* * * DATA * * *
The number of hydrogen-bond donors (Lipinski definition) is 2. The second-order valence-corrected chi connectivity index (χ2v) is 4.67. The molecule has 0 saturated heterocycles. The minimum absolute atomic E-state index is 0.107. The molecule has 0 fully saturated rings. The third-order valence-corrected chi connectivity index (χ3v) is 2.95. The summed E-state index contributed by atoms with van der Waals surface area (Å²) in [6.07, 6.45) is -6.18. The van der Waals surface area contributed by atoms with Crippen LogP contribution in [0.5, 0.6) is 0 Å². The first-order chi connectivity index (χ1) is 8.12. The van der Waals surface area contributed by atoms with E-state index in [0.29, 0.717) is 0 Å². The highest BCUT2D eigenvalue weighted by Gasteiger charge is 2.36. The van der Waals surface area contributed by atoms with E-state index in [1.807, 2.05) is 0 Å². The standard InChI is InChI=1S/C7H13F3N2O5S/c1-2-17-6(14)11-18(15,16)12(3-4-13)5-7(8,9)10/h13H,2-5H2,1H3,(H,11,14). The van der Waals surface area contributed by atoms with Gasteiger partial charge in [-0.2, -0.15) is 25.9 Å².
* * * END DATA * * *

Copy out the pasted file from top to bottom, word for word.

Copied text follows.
The number of hydrogen-bond donors (Lipinski definition) is 2. The second-order valence-corrected chi connectivity index (χ2v) is 4.67. The molecule has 0 saturated heterocycles. The minimum absolute atomic E-state index is 0.107. The molecule has 0 fully saturated rings. The third-order valence-corrected chi connectivity index (χ3v) is 2.95. The summed E-state index contributed by atoms with van der Waals surface area (Å²) in [6.07, 6.45) is -6.18. The van der Waals surface area contributed by atoms with Crippen LogP contribution in [0.5, 0.6) is 0 Å². The first-order chi connectivity index (χ1) is 8.12. The van der Waals surface area contributed by atoms with E-state index in [0.29, 0.717) is 0 Å². The highest BCUT2D eigenvalue weighted by Gasteiger charge is 2.36. The van der Waals surface area contributed by atoms with E-state index in [1.807, 2.05) is 0 Å². The standard InChI is InChI=1S/C7H13F3N2O5S/c1-2-17-6(14)11-18(15,16)12(3-4-13)5-7(8,9)10/h13H,2-5H2,1H3,(H,11,14). The van der Waals surface area contributed by atoms with Gasteiger partial charge in [-0.2, -0.15) is 25.9 Å².